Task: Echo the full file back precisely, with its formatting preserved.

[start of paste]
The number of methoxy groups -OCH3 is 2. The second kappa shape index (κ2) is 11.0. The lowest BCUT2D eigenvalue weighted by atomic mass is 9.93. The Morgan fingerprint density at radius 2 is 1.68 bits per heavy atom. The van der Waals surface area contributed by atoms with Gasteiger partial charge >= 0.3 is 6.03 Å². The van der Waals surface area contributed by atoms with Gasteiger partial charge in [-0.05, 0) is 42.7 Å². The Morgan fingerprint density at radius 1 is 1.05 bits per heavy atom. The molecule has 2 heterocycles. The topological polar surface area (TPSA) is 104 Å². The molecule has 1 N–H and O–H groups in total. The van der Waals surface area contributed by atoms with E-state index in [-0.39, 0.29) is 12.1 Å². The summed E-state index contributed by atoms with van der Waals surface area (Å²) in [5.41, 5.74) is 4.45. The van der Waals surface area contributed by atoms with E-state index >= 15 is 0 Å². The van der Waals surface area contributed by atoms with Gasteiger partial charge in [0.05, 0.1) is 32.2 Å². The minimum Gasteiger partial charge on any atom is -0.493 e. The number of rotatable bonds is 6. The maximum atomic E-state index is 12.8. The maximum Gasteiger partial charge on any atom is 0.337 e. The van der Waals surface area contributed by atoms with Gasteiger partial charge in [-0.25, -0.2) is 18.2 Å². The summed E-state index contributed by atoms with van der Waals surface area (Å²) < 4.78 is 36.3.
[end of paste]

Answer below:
The number of methoxy groups -OCH3 is 2. The second kappa shape index (κ2) is 11.0. The lowest BCUT2D eigenvalue weighted by atomic mass is 9.93. The Morgan fingerprint density at radius 2 is 1.68 bits per heavy atom. The van der Waals surface area contributed by atoms with Gasteiger partial charge >= 0.3 is 6.03 Å². The van der Waals surface area contributed by atoms with Gasteiger partial charge in [-0.05, 0) is 42.7 Å². The Morgan fingerprint density at radius 1 is 1.05 bits per heavy atom. The molecule has 2 heterocycles. The topological polar surface area (TPSA) is 104 Å². The molecule has 1 N–H and O–H groups in total. The van der Waals surface area contributed by atoms with E-state index in [-0.39, 0.29) is 12.1 Å². The summed E-state index contributed by atoms with van der Waals surface area (Å²) in [5.41, 5.74) is 4.45. The van der Waals surface area contributed by atoms with E-state index >= 15 is 0 Å². The van der Waals surface area contributed by atoms with Gasteiger partial charge in [0.05, 0.1) is 32.2 Å². The minimum Gasteiger partial charge on any atom is -0.493 e. The number of rotatable bonds is 6. The maximum atomic E-state index is 12.8. The maximum Gasteiger partial charge on any atom is 0.337 e. The van der Waals surface area contributed by atoms with Gasteiger partial charge in [-0.25, -0.2) is 18.2 Å². The summed E-state index contributed by atoms with van der Waals surface area (Å²) < 4.78 is 36.3.